What engines and gearboxes are available in the Skoda Fabia?
The first thing you notice about the Skoda Fabia range is what there isn't. And that's no electric version, no plug-in hybrid and not even a hybrid. Instead, Skoda is sticking to a straightforward petrol-only line-up. Hurrah for simplicity.
The Skoda Fabia has always been a sensible small hatch and that's not changing any time soon. So the engine range is made up of various 1.0-litre models, all of which are cheap to run if hardly balls of fire.
The cheapest is the 1.0 MPI with a modest 65PS and a five-speed gearbox. It only comes in Fabia S trim, so we'd recommend something with a bit more oomph if your budget allows. Spend a bit more and you can get the 1.0 MPI with 80PS which is a lot better and comes in SE Comfort trim which gets you more toys. It's ideal for around town.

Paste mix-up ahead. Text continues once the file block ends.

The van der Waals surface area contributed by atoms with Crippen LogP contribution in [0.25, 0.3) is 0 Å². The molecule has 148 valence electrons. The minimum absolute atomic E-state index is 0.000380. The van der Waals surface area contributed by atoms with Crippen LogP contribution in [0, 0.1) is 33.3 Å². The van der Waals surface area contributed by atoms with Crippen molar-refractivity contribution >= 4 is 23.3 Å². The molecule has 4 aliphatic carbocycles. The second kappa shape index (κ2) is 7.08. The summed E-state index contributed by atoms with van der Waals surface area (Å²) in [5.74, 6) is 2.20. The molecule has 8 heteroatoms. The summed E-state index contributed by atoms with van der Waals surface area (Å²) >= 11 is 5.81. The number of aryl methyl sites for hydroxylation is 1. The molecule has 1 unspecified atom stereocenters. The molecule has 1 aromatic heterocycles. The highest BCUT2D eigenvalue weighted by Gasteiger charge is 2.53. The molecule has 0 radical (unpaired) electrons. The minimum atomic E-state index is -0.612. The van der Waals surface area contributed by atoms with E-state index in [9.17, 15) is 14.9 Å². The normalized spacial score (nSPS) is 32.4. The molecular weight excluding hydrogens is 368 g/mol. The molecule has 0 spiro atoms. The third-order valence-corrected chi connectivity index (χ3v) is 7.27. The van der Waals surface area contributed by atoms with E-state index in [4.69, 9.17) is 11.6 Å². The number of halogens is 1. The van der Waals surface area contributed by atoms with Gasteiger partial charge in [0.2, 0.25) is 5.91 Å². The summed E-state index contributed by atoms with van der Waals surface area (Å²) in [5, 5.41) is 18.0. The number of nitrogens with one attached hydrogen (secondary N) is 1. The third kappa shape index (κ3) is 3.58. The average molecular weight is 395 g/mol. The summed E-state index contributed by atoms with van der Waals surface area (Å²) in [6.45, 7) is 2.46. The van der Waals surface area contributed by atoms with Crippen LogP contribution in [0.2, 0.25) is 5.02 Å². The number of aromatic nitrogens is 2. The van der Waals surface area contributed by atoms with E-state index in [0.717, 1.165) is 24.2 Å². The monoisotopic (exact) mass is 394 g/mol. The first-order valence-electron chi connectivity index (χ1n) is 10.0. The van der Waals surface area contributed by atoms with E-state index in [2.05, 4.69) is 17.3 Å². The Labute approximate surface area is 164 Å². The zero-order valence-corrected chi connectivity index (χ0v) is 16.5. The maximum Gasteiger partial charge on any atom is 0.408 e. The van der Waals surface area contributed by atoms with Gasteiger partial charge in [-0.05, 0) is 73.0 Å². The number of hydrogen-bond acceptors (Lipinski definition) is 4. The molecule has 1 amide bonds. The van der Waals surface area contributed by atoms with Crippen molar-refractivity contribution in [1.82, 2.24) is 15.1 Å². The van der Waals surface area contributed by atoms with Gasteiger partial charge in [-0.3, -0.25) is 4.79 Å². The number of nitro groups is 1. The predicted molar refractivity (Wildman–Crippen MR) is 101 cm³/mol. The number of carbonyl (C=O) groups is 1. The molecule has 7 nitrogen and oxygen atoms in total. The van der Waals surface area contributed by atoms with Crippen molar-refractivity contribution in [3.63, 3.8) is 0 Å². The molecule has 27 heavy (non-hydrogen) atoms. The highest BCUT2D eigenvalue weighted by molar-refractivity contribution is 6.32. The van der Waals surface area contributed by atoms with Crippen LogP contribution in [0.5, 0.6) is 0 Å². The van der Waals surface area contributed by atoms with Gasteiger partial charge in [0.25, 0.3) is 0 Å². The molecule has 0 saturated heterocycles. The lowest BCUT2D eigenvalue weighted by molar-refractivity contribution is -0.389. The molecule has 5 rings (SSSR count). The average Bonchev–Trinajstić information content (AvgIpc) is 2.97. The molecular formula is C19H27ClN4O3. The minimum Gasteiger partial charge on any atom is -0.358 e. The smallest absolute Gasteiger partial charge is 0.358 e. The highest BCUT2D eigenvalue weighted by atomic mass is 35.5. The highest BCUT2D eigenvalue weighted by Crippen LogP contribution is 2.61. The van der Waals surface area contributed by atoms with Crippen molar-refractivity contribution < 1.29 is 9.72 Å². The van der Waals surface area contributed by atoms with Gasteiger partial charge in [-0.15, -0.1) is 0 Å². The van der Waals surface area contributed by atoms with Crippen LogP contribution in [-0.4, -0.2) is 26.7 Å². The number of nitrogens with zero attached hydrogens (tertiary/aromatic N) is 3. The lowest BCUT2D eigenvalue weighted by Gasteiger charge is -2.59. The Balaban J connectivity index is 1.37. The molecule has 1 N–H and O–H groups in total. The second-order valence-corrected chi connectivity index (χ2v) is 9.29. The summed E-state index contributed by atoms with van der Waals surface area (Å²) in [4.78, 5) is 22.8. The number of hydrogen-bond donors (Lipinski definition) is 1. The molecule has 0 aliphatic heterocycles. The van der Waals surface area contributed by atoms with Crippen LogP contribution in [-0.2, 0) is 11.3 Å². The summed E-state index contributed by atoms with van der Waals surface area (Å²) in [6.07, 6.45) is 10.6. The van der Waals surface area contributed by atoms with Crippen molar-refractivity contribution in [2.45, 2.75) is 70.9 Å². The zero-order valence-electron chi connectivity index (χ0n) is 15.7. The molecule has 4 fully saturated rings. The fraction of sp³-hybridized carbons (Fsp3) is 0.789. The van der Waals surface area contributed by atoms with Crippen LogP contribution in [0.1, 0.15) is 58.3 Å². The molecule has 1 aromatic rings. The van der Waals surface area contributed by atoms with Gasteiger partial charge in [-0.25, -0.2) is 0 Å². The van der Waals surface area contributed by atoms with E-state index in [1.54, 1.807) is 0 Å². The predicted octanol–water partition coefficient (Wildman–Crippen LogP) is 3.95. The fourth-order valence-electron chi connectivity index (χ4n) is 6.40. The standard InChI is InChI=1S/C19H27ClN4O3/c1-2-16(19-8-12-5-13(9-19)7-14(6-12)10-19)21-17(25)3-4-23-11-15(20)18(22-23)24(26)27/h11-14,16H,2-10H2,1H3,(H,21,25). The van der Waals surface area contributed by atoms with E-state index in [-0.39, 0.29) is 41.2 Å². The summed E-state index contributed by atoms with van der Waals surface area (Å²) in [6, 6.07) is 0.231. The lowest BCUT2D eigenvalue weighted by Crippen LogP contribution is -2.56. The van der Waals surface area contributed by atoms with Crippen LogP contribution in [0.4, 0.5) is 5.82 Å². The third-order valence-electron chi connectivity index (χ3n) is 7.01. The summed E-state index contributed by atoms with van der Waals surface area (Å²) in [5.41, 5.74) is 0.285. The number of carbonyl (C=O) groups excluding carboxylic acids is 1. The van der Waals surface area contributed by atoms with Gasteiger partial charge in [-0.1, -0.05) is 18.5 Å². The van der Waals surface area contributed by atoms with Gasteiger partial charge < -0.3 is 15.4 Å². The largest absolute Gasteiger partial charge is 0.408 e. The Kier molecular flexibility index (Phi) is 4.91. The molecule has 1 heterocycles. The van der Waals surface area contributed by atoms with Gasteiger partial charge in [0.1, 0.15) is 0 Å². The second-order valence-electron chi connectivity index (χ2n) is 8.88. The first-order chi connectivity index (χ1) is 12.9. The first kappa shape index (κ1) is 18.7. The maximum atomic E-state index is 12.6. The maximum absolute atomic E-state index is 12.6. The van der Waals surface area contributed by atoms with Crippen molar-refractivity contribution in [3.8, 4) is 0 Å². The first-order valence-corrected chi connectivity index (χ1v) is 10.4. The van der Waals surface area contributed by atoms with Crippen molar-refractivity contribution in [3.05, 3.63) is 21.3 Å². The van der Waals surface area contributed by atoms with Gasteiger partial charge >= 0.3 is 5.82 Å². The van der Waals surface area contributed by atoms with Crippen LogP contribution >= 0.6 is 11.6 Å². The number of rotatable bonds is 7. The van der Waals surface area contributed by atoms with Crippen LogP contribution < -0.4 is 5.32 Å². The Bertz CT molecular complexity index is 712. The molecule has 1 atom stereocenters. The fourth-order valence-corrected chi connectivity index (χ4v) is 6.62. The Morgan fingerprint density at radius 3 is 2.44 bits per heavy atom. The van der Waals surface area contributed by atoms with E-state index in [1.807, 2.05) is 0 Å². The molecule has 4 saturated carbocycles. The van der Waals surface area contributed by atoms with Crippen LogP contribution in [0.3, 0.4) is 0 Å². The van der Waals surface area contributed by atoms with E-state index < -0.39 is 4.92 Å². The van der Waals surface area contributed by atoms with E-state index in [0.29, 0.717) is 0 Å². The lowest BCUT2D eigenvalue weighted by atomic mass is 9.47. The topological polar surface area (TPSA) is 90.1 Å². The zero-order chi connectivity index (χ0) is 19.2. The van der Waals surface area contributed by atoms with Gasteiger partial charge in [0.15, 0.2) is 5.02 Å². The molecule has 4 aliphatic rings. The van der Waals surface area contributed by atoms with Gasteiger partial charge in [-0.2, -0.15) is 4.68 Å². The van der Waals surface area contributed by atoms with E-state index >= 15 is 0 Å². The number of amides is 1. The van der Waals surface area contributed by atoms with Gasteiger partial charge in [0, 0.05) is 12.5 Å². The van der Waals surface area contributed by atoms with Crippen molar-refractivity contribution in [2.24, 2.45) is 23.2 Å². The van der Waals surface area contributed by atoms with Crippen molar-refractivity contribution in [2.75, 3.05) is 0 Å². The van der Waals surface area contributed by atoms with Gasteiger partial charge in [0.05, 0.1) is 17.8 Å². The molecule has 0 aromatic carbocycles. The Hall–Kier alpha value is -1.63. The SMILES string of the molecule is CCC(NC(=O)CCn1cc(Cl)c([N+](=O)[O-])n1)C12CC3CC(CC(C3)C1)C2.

However, if you are going to spend time on dual carriageways and the like, we'd recommend the 1.0 TSI. The 95PS version is more than quick enough and thanks to the fact it's a three-cylinder engine, not only is it nippy at low speeds but it also has a bit of character. Shocker.
The top of the range version is the 1.0 TSI 110PS which is the only engine to get a six-speed gearbox and also the only one available with an automatic, a much improved DSG in this case. You'll pay £1000 premium for the latter though and unless you must have an auto, we'd stick to the positive shifting and enjoyable to use manual.
With no Skoda Fabia vRS model - and nothing on the horizon - the Fabia Monte Carlo with the 150PS 1.5 TSI engine is probably the closest you're going to get to a hot hatch with the 0-62mph sprint taking a leisurely eight seconds.